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U.S. Men’s Hockey Misses Golden Opportunity vs. Slovakia

A young but increasingly promising Team USA was 44 seconds away from moving into the semifinal round at the Olympics before a shootout goal spoiled their chance at a medal in Beijing.

BEIJING — This was it: as close as many of them will get to one of hockey’s big championships, and as close as the United States will get to the kind of Olympic hockey story it always wants to tell. The Americans were one minute away from beating Slovakia, 2–1, to move into the semifinal round, and they can all tell you what happened after that, but the why gets murky.

Here is how it unfolded: Slovakia pulled its goalie. Captain Marek Hrivik scored with 43.7 seconds left to tie it. The teams went to overtime, 10 minutes with three skaters each, which felt like sprinting along the edge of a cliff. The action was fast, the players were exhausted, and with so much room on the ice, every change felt fraught. Somehow, neither team scored. They went to a shootout, and the first four shots for either side were stopped, until Slovakia’s Peter Cehlárik approached the American goalie and . . . 

“It was a good move by him—changed the angle there a little bit and then got a quick release off,” Mann said. “I honestly thought I read it pretty well. I thought I was all over it.”


His hands told him otherwise: He felt nothing. His ears were an unwanted second source: He didn’t hear the puck hit the board behind him. Cehlárik had scored. American captain Andy Miele had a shot to extend the shootout, but he was stuffed, and suddenly the Americans were done with the what and onto the why.

COVID-19 had knocked the NHL out of the Olympics. Of course, the pandemic is a perpetual plan-wrecker, but the league said it had already canceled too many of its own games. That took some juice out of this tournament, but it also shook up the hierarchy. Until Wednesday, the U.S. might have had the best team here, and when has that ever been the case? The U.S. has won gold twice: In Squaw Valley in 1960, which was a surprise, and in Lake Placid in 1980, which was such a surprise that we still can’t shut up about it. In the era of NHL players participating, Canada was always the favorite; when the U.S. won silver in 2002 and ’10, it lost to Canada both times.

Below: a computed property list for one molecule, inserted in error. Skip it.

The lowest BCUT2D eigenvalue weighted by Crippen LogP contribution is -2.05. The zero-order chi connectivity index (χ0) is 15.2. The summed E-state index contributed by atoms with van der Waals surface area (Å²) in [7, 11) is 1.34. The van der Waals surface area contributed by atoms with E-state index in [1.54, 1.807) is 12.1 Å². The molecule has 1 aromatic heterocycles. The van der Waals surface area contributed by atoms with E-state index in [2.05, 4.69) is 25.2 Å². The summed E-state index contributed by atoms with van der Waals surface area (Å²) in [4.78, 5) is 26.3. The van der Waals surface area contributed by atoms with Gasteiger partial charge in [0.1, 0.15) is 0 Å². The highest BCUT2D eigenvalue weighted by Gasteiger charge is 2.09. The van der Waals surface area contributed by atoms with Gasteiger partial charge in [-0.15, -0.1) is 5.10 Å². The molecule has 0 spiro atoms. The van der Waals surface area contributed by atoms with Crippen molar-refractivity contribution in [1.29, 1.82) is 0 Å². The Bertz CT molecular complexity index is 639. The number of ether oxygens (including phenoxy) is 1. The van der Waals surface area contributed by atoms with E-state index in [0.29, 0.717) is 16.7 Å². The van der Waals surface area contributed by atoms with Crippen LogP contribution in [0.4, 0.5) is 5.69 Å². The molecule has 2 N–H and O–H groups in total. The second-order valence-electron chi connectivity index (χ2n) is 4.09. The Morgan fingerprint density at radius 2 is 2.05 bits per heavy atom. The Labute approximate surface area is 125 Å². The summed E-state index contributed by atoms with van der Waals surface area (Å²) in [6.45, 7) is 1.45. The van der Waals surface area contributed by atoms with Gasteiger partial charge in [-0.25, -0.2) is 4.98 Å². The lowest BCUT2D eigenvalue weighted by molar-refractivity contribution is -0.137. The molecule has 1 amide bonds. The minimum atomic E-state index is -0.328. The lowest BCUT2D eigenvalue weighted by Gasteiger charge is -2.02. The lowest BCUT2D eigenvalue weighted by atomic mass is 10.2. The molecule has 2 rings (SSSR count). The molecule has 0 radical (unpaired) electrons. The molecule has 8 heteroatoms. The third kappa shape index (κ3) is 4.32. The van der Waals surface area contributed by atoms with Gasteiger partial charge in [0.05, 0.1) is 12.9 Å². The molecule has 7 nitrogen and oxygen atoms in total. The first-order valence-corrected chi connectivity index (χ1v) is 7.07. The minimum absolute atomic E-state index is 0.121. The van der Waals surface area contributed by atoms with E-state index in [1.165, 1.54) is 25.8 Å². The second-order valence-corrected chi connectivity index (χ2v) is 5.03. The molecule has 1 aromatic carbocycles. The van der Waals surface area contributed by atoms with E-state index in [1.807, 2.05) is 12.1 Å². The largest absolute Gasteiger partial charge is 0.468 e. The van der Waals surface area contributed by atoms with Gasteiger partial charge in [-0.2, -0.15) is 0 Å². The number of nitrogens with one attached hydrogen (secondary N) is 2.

This U.S. team, mostly college stars with vets sprinkled in, had won all three of its games in group play, including a 4–2 win over Canada. For three straight games, including this one, the Americans’ opponent scored the first goal, but each time, the U.S. stayed poised and took the lead.


At some point against Slovakia, the lack of experience or finishing skill cost the Americans. Strauss basically said hockey happened: A break there, a bounce there. Fair. But the U.S. had ample power play opportunities, including a 5-on-3 in the third period, and failed to score.

“We weren't thinking about it at the time because we were still winning,” forward Ben Meyers said of the 5-on-3. “But I guess if we capitalize there, it maybe puts the game out of reach.”

Hrivik’s tying goal forced overtime and changed the game—not just the score, but the dynamic. The Americans did not have a full intermission to emotionally recover. They had a quick break and then the frenetic 10-minute 3-on-3 period.

“I don’t think it was that hard,” forward Matty Beniers insisted. “I think we have a really skilled team. We’re made for 3-on-3 hockey. We kind of dominated. Their goalie made some huge saves.”

The U.S. did have a 7–4 lead in shots in overtime. But they couldn’t score. Then they got shut out in the shootout, and it would be nice to say Slovakian goalie Patrik Rybár won the game for his team, but it wouldn’t be honest. The U.S. had one feeble scoring attempt after another. It looked like the Americans were suddenly out of gas, ideas, or both.


Hockey is a game of constant action, which makes the endings feel especially sudden. The U.S. was 44 seconds away from having two more games: A semi, and then one for a medal, either gold or bronze.

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These Olympics have not captured the American imagination like most do, for a variety of reasons, but there would have been an opening for this hockey team. The Americans were more like that 1980 team than any team in an NHL-infused Olympics could ever be. Their two most intriguing potential opponents, Russia and Canada, were still lurking in the bracket. The U.S. had already shown it could beat Canada. Russia, with its state-sponsored doping scandal and potential invasion of Ukraine, has regained Olympic evil-empire status.

Instead, there were two Slovakian goals, a slew of missed American chances and no more hockey for the U.S. men to play. They had a good run, but as forward Kenny Agostino said, “It will be something I appreciate the further I get from today.” Slovakia 3, U.S. 2, and all that’s left now is why, why, why.

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